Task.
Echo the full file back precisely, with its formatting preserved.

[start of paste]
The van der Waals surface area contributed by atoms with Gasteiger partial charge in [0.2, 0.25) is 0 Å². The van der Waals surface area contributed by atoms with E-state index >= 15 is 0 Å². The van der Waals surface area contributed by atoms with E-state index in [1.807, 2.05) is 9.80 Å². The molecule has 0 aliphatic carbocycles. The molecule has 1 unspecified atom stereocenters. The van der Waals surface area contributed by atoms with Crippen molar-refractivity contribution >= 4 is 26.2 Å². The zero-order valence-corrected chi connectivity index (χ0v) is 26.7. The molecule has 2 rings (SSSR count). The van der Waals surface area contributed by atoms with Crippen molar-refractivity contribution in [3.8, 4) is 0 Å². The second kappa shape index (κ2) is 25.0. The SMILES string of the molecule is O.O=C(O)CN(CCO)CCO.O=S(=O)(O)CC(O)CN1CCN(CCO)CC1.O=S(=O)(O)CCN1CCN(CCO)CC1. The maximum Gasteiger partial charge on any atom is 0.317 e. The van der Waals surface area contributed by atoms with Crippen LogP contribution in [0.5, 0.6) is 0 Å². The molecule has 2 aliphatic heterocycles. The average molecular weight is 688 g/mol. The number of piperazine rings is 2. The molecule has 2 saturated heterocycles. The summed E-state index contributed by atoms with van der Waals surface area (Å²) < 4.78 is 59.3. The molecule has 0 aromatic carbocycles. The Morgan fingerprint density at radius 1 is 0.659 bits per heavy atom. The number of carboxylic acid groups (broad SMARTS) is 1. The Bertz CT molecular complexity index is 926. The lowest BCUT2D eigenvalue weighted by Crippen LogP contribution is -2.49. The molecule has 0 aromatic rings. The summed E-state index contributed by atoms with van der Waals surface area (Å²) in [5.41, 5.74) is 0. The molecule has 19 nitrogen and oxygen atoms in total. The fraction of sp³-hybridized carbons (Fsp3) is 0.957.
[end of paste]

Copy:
The van der Waals surface area contributed by atoms with Gasteiger partial charge in [0.2, 0.25) is 0 Å². The van der Waals surface area contributed by atoms with E-state index >= 15 is 0 Å². The van der Waals surface area contributed by atoms with E-state index in [1.807, 2.05) is 9.80 Å². The molecule has 0 aliphatic carbocycles. The molecule has 1 unspecified atom stereocenters. The van der Waals surface area contributed by atoms with Crippen molar-refractivity contribution >= 4 is 26.2 Å². The zero-order valence-corrected chi connectivity index (χ0v) is 26.7. The molecule has 2 rings (SSSR count). The van der Waals surface area contributed by atoms with Crippen molar-refractivity contribution in [3.8, 4) is 0 Å². The second kappa shape index (κ2) is 25.0. The SMILES string of the molecule is O.O=C(O)CN(CCO)CCO.O=S(=O)(O)CC(O)CN1CCN(CCO)CC1.O=S(=O)(O)CCN1CCN(CCO)CC1. The maximum Gasteiger partial charge on any atom is 0.317 e. The van der Waals surface area contributed by atoms with Crippen LogP contribution in [0.5, 0.6) is 0 Å². The molecule has 2 aliphatic heterocycles. The average molecular weight is 688 g/mol. The number of piperazine rings is 2. The molecule has 2 saturated heterocycles. The summed E-state index contributed by atoms with van der Waals surface area (Å²) < 4.78 is 59.3. The molecule has 0 aromatic carbocycles. The Morgan fingerprint density at radius 1 is 0.659 bits per heavy atom. The number of carboxylic acid groups (broad SMARTS) is 1. The Bertz CT molecular complexity index is 926. The lowest BCUT2D eigenvalue weighted by Crippen LogP contribution is -2.49. The molecule has 0 aromatic rings. The summed E-state index contributed by atoms with van der Waals surface area (Å²) in [5.41, 5.74) is 0. The molecule has 19 nitrogen and oxygen atoms in total. The fraction of sp³-hybridized carbons (Fsp3) is 0.957.